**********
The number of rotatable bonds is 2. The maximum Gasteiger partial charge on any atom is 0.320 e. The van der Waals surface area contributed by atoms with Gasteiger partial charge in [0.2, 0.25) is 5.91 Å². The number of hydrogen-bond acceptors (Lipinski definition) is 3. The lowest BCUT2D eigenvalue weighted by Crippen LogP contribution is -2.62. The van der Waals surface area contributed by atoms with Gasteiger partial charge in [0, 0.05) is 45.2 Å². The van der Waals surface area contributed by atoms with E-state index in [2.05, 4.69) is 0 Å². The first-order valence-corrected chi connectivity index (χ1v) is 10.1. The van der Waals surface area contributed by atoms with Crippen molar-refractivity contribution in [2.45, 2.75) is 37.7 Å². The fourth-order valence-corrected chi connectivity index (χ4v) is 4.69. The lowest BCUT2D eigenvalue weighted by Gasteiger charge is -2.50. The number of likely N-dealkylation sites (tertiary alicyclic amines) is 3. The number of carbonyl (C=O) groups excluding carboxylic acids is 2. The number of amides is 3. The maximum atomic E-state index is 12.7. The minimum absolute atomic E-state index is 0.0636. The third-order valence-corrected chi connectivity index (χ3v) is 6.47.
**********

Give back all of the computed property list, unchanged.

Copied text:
The number of rotatable bonds is 2. The maximum Gasteiger partial charge on any atom is 0.320 e. The van der Waals surface area contributed by atoms with Gasteiger partial charge in [0.2, 0.25) is 5.91 Å². The number of hydrogen-bond acceptors (Lipinski definition) is 3. The lowest BCUT2D eigenvalue weighted by Crippen LogP contribution is -2.62. The van der Waals surface area contributed by atoms with Gasteiger partial charge in [0, 0.05) is 45.2 Å². The van der Waals surface area contributed by atoms with E-state index in [2.05, 4.69) is 0 Å². The first-order valence-corrected chi connectivity index (χ1v) is 10.1. The van der Waals surface area contributed by atoms with Crippen molar-refractivity contribution in [2.45, 2.75) is 37.7 Å². The fourth-order valence-corrected chi connectivity index (χ4v) is 4.69. The lowest BCUT2D eigenvalue weighted by Gasteiger charge is -2.50. The number of likely N-dealkylation sites (tertiary alicyclic amines) is 3. The number of carbonyl (C=O) groups excluding carboxylic acids is 2. The number of amides is 3. The maximum atomic E-state index is 12.7. The minimum absolute atomic E-state index is 0.0636. The third-order valence-corrected chi connectivity index (χ3v) is 6.47.